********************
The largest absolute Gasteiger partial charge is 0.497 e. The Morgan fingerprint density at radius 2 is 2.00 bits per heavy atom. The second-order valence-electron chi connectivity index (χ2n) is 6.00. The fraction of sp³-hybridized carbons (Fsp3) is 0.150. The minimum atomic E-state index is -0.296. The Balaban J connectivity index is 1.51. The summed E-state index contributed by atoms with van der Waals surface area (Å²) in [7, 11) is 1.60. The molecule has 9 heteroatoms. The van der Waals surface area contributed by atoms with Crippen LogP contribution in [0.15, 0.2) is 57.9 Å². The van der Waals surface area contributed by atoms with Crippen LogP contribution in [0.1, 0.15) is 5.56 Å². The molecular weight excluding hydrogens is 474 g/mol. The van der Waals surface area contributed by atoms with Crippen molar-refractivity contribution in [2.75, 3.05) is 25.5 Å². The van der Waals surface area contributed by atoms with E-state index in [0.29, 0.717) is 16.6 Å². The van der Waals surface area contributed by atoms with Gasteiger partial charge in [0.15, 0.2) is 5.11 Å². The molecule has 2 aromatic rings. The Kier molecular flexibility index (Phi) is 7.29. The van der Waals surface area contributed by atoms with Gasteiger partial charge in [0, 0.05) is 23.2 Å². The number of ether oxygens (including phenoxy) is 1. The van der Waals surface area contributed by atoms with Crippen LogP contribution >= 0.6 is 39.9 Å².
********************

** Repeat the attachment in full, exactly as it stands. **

The largest absolute Gasteiger partial charge is 0.497 e. The Morgan fingerprint density at radius 2 is 2.00 bits per heavy atom. The second-order valence-electron chi connectivity index (χ2n) is 6.00. The fraction of sp³-hybridized carbons (Fsp3) is 0.150. The minimum atomic E-state index is -0.296. The Balaban J connectivity index is 1.51. The summed E-state index contributed by atoms with van der Waals surface area (Å²) in [7, 11) is 1.60. The molecule has 9 heteroatoms. The van der Waals surface area contributed by atoms with Crippen LogP contribution in [0.15, 0.2) is 57.9 Å². The van der Waals surface area contributed by atoms with Crippen LogP contribution in [0.1, 0.15) is 5.56 Å². The molecular weight excluding hydrogens is 474 g/mol. The van der Waals surface area contributed by atoms with Crippen molar-refractivity contribution in [2.75, 3.05) is 25.5 Å². The van der Waals surface area contributed by atoms with E-state index in [0.29, 0.717) is 16.6 Å². The van der Waals surface area contributed by atoms with Gasteiger partial charge in [0.15, 0.2) is 5.11 Å². The molecule has 2 aromatic rings. The Kier molecular flexibility index (Phi) is 7.29. The van der Waals surface area contributed by atoms with Gasteiger partial charge in [0, 0.05) is 23.2 Å². The number of ether oxygens (including phenoxy) is 1. The van der Waals surface area contributed by atoms with Crippen LogP contribution >= 0.6 is 39.9 Å².